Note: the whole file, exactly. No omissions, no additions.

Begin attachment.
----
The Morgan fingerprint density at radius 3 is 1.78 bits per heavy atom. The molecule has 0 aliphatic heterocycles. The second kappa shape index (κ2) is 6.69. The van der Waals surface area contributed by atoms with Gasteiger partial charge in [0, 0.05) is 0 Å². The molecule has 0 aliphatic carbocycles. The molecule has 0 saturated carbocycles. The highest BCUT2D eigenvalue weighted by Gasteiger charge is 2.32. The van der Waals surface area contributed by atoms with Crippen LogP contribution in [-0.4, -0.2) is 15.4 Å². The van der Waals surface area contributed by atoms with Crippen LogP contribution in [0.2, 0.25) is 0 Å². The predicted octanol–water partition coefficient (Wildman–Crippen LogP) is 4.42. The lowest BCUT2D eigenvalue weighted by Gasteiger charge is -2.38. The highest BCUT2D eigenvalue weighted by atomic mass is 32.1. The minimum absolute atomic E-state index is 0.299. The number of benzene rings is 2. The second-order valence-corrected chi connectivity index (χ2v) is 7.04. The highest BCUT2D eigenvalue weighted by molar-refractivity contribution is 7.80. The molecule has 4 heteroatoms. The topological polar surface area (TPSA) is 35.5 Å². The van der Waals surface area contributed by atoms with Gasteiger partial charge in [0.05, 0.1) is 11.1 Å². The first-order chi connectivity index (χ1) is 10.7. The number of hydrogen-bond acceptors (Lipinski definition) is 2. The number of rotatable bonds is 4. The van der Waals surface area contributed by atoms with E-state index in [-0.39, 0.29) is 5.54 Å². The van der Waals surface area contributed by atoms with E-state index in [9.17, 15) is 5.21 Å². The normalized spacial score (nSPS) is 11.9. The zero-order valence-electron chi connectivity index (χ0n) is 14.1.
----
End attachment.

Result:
The Morgan fingerprint density at radius 3 is 1.78 bits per heavy atom. The molecule has 0 aliphatic heterocycles. The second kappa shape index (κ2) is 6.69. The van der Waals surface area contributed by atoms with Gasteiger partial charge in [0, 0.05) is 0 Å². The molecule has 0 aliphatic carbocycles. The molecule has 0 saturated carbocycles. The highest BCUT2D eigenvalue weighted by Gasteiger charge is 2.32. The van der Waals surface area contributed by atoms with Crippen LogP contribution in [-0.4, -0.2) is 15.4 Å². The van der Waals surface area contributed by atoms with Crippen LogP contribution in [0.2, 0.25) is 0 Å². The predicted octanol–water partition coefficient (Wildman–Crippen LogP) is 4.42. The lowest BCUT2D eigenvalue weighted by Gasteiger charge is -2.38. The highest BCUT2D eigenvalue weighted by atomic mass is 32.1. The minimum absolute atomic E-state index is 0.299. The number of benzene rings is 2. The second-order valence-corrected chi connectivity index (χ2v) is 7.04. The highest BCUT2D eigenvalue weighted by molar-refractivity contribution is 7.80. The molecule has 4 heteroatoms. The topological polar surface area (TPSA) is 35.5 Å². The van der Waals surface area contributed by atoms with Gasteiger partial charge in [0.05, 0.1) is 11.1 Å². The first-order chi connectivity index (χ1) is 10.7. The number of hydrogen-bond acceptors (Lipinski definition) is 2. The number of rotatable bonds is 4. The van der Waals surface area contributed by atoms with E-state index in [-0.39, 0.29) is 5.54 Å². The van der Waals surface area contributed by atoms with E-state index in [9.17, 15) is 5.21 Å². The normalized spacial score (nSPS) is 11.9. The zero-order valence-electron chi connectivity index (χ0n) is 14.1.